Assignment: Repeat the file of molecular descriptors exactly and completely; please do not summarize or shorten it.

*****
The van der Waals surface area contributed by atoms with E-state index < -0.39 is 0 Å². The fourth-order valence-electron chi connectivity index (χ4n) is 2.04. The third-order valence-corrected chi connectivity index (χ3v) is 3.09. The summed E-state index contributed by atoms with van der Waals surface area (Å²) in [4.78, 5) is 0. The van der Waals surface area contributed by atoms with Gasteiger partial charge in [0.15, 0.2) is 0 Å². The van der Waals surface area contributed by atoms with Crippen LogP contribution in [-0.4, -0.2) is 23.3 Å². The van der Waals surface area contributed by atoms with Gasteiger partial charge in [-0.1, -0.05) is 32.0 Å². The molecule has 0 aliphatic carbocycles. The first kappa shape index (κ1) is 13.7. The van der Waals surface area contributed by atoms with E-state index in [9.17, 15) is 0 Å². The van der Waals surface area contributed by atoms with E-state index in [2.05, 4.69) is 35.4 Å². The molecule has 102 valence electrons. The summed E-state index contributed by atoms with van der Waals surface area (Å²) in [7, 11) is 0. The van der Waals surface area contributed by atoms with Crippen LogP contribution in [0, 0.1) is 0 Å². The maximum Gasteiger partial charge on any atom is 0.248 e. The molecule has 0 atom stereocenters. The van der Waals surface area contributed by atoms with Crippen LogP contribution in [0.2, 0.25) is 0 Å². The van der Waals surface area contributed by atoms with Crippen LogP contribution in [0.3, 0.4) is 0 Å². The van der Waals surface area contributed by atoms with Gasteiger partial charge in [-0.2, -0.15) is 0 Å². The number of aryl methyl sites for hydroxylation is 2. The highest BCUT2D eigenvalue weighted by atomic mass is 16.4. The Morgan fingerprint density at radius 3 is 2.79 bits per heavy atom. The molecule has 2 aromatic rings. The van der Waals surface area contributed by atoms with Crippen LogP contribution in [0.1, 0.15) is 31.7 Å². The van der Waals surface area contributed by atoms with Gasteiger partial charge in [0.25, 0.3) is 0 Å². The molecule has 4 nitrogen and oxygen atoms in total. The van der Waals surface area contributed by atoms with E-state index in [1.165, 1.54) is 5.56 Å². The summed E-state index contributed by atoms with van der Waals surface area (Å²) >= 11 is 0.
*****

The van der Waals surface area contributed by atoms with E-state index < -0.39 is 0 Å². The fourth-order valence-electron chi connectivity index (χ4n) is 2.04. The third-order valence-corrected chi connectivity index (χ3v) is 3.09. The summed E-state index contributed by atoms with van der Waals surface area (Å²) in [4.78, 5) is 0. The van der Waals surface area contributed by atoms with Gasteiger partial charge in [0.15, 0.2) is 0 Å². The van der Waals surface area contributed by atoms with Crippen LogP contribution in [-0.4, -0.2) is 23.3 Å². The van der Waals surface area contributed by atoms with Gasteiger partial charge in [-0.1, -0.05) is 32.0 Å². The molecule has 0 aliphatic carbocycles. The first kappa shape index (κ1) is 13.7. The van der Waals surface area contributed by atoms with E-state index in [9.17, 15) is 0 Å². The van der Waals surface area contributed by atoms with E-state index in [2.05, 4.69) is 35.4 Å². The molecule has 102 valence electrons. The summed E-state index contributed by atoms with van der Waals surface area (Å²) in [7, 11) is 0. The van der Waals surface area contributed by atoms with Crippen LogP contribution in [0, 0.1) is 0 Å². The maximum Gasteiger partial charge on any atom is 0.248 e. The molecule has 0 atom stereocenters. The van der Waals surface area contributed by atoms with Crippen LogP contribution in [0.2, 0.25) is 0 Å². The van der Waals surface area contributed by atoms with Crippen LogP contribution in [0.3, 0.4) is 0 Å². The van der Waals surface area contributed by atoms with Gasteiger partial charge in [-0.2, -0.15) is 0 Å². The number of aryl methyl sites for hydroxylation is 2. The highest BCUT2D eigenvalue weighted by atomic mass is 16.4. The Morgan fingerprint density at radius 3 is 2.79 bits per heavy atom. The molecule has 2 aromatic rings. The van der Waals surface area contributed by atoms with Crippen LogP contribution in [0.1, 0.15) is 31.7 Å². The van der Waals surface area contributed by atoms with Gasteiger partial charge in [0.25, 0.3) is 0 Å². The molecule has 4 nitrogen and oxygen atoms in total. The van der Waals surface area contributed by atoms with E-state index in [1.165, 1.54) is 5.56 Å². The summed E-state index contributed by atoms with van der Waals surface area (Å²) >= 11 is 0.